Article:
Minister provides insight into labour export hinh anh 1Minister of Labour, Invalids and Social Affairs Dao Ngoc Dung (Photo: VNA)

Hanoi (VNA) – Minister of Labour, Invalids and Social Affairs Dao Ngoc Dung said all countries that receive Vietnamese workers must have labour agreements with Vietnam and comply with those documents.

At a press conference held by the Government Office on June 4, Dung said the 39 Vietnamese deaths found in a container truck in Essex county, northeast of London, the United Kingdom, was a painful incident.

He also took this occasion to send condolences to the victims.

Giving the media an insight into labour export, he said under regulations, all countries that receive Vietnamese workers must have labour agreements with Vietnam and comply with those documents.

Accordingly, people can legally go to work overseas through five channels, including the businesses licensed by the Ministry of Labour, Invalids and Social Affairs (MoLISA); cooperation between domestic and foreign enterprises; and directly signing labour contracts with businesses and organisations in other countries after registering with the departments of labour, invalids and social affairs of Vietnamese localities and those countries’ managerial agencies.

They can also work overseas under training cooperation between licensed parties, or under labour cooperation between localities of Vietnam and other countries in the short term, according to the minister.

At present, there are nearly 400 enterprises licensed to send workers abroad. Over the past years, more than 100,000 people have gone to work in other countries annually.

The highest figure was recorded in 2018, when up to 143,000 workers were sent abroad, mostly Japan, the Republic of Korea, Taiwan (China) and Malaysia, he noted.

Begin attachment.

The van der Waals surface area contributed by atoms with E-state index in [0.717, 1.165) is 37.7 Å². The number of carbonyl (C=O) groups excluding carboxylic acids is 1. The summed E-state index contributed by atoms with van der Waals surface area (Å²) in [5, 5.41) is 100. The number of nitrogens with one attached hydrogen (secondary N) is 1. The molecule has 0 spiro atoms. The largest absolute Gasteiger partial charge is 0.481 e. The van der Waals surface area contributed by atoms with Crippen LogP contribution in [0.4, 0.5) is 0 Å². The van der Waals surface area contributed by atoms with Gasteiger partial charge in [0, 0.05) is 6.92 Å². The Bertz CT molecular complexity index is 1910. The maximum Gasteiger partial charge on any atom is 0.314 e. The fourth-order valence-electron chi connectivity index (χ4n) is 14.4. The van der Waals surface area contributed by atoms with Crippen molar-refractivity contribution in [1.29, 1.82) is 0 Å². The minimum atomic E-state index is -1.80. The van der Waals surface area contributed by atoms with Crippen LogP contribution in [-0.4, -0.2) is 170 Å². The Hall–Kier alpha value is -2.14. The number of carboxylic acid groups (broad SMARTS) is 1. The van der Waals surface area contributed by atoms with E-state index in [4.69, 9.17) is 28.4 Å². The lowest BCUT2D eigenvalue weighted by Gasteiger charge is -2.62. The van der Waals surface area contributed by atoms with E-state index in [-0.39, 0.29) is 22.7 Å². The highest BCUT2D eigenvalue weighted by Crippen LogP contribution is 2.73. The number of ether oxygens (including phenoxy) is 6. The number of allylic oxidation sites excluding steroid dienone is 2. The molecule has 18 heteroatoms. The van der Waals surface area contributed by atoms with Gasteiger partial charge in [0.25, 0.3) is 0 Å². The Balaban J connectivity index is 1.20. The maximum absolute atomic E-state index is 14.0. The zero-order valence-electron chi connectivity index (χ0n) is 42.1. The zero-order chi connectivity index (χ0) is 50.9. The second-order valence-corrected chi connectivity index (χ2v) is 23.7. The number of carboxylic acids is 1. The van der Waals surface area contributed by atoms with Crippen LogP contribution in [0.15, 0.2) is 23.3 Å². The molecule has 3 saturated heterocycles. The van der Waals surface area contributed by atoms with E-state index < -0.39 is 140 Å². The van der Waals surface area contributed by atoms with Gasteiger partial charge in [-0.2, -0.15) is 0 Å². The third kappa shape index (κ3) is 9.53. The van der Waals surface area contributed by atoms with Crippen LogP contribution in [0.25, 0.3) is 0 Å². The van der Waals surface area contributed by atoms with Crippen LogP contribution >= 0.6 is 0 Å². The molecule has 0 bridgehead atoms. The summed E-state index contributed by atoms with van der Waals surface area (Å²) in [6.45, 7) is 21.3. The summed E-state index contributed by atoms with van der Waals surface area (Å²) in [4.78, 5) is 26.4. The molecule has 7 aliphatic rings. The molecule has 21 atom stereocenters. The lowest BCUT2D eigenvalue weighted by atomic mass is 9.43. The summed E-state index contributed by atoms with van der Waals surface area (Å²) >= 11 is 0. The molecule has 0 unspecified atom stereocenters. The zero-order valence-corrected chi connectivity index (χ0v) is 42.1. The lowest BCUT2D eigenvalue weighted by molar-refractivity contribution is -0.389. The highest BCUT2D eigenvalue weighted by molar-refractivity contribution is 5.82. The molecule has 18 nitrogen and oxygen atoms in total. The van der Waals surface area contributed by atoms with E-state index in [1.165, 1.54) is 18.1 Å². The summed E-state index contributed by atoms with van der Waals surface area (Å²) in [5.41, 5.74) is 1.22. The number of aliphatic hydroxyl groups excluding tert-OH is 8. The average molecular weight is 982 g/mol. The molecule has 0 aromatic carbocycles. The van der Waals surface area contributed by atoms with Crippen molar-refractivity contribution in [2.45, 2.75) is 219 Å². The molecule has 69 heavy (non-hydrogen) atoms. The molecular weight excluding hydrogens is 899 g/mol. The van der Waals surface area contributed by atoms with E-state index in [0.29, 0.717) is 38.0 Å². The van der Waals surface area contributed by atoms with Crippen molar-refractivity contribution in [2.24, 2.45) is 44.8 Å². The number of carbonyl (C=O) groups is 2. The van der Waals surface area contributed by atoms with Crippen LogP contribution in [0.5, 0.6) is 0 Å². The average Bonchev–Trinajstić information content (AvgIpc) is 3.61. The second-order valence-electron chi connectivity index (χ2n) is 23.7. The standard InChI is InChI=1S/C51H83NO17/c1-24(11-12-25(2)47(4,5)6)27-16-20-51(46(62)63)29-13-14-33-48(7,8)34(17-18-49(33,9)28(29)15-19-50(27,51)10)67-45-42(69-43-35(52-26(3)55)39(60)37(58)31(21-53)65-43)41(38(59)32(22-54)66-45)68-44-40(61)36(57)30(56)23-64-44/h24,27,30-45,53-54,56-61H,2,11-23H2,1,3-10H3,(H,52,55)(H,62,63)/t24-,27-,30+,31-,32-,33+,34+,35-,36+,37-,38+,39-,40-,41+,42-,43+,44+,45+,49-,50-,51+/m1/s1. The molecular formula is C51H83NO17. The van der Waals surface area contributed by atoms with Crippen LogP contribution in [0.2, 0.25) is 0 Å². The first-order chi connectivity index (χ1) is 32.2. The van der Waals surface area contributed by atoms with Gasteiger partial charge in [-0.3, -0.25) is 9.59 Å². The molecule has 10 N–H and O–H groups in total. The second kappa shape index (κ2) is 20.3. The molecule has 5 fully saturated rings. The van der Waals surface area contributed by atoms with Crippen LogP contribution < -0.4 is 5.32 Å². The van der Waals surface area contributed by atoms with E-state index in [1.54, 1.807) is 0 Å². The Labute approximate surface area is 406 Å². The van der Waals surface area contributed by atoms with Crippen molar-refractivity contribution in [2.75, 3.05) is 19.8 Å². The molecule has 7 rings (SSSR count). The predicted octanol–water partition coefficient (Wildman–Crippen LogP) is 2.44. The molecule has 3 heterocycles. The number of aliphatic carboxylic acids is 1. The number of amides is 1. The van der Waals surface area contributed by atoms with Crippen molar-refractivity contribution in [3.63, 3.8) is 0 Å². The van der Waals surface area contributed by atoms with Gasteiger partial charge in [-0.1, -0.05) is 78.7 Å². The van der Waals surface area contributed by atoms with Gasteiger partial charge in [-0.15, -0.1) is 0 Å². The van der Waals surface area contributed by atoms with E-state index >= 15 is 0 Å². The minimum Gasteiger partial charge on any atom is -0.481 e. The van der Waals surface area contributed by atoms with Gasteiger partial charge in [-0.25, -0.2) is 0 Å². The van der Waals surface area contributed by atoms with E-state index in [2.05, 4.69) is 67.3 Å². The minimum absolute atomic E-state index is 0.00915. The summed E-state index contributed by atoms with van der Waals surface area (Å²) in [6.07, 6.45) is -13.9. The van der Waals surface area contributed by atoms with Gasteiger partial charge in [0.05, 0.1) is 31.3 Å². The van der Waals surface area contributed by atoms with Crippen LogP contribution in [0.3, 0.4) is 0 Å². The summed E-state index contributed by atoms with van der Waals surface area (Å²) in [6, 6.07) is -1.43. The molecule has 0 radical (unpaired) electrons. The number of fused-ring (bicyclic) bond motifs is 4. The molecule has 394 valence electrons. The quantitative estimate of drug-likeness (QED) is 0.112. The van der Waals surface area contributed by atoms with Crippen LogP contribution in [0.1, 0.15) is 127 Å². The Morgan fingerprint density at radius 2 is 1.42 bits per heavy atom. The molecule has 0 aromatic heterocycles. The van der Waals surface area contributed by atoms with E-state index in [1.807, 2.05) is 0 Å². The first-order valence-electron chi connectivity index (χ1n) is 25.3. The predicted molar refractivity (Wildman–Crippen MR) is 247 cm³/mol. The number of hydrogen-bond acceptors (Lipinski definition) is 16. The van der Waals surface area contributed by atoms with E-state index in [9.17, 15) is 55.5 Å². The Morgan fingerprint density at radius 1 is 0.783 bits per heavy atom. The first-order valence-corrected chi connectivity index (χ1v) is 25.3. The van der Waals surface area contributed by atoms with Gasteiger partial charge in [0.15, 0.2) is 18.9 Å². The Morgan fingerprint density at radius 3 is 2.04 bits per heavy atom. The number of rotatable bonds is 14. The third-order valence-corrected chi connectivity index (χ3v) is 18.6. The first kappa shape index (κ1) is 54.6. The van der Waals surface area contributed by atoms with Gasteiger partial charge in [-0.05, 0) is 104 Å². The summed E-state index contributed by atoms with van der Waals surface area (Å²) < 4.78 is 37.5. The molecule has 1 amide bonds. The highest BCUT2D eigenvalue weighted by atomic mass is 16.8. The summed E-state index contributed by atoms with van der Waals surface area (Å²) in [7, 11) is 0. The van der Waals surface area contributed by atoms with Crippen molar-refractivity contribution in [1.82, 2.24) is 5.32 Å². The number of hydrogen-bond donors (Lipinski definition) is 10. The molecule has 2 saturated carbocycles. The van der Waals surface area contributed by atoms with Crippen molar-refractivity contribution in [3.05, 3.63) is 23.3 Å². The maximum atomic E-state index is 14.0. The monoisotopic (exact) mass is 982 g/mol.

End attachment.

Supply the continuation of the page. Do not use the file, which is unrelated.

To the European region alone, Vietnam has signed cooperation deals with Romania and Germany. Notably, over 1,060 caregivers have been sent to Germany under a recently inked agreement.

He said he had directly visited the labourers’ workplaces and known their lives there were very good and income was 2,600 EUR at that time. After discussing, their employers agreed to raise the income to 3,000 EUR each month.

He also affirmed that the sending of labourers abroad is transparent, from expenses, salary, visa, passport to labourers’ benefits.

Pointing out the reverse of labour export, Dung noted some units that do not have legal entity or function but still borrow licenses or collude with others to send labourers to other countries. Additionally, there are some that are not licensed but still do this illegally, and authorities have dealt with a relatively big number of such cases.

The officials said all illegal cases will be strictly handled, and some businesses that committed violations will be even banned forever.

Given the recent incident in the UK, he recommended people who plan to work overseas should go through legal channels, including licensed agencies or foreign enterprises that have had registered with Vietnamese authorities, and absolutely steer clear of illegal channels.

Statistics of the MoLISA show that in the first nine months of 2019, Vietnam sent 104,615 labourers abroad, equivalent to 87.2 percent of the year’s target of 120,000.

During the period, Japan was the biggest recipient with 53,610 Vietnamese labourers. It was followed by Taiwan 41,174, the Republic of Korea 5,898, Romania 1,103, Saudi Arabia 817, Macau (China) 324, and Malaysia 304.

Nguyen Gia Liem, Deputy Director of the ministry’s Department of Overseas Labour, said Taiwan and Japan are the traditional and also biggest markets of Vietnamese labourers as they have been the destinations of more than 90 percent of Vietnam’s total guest workers in the recent past.

Japan is the most potential market at present, he noted, adding that it not only offers good salary but also provides numerous job opportunities for skilled workers.

Meanwhile, many Eastern European countries have also shown interest in Vietnamese labourers. Along with traditional markets, hundreds of thousands of job opportunities are available for Vietnamese workers in Europe thanks to deals on labour cooperation signed in late 2018, Liem said.

The Department of Overseas Labour attributed the results to rising demand in major markets and Vietnamese workers meeting quality requirements in many new areas such as nursing, agriculture, aquaculture and technology. Efforts have also been taken by firms to expand markets and improve the quality of the labour force. Furthermore, labourers themselves have upgraded their skills./.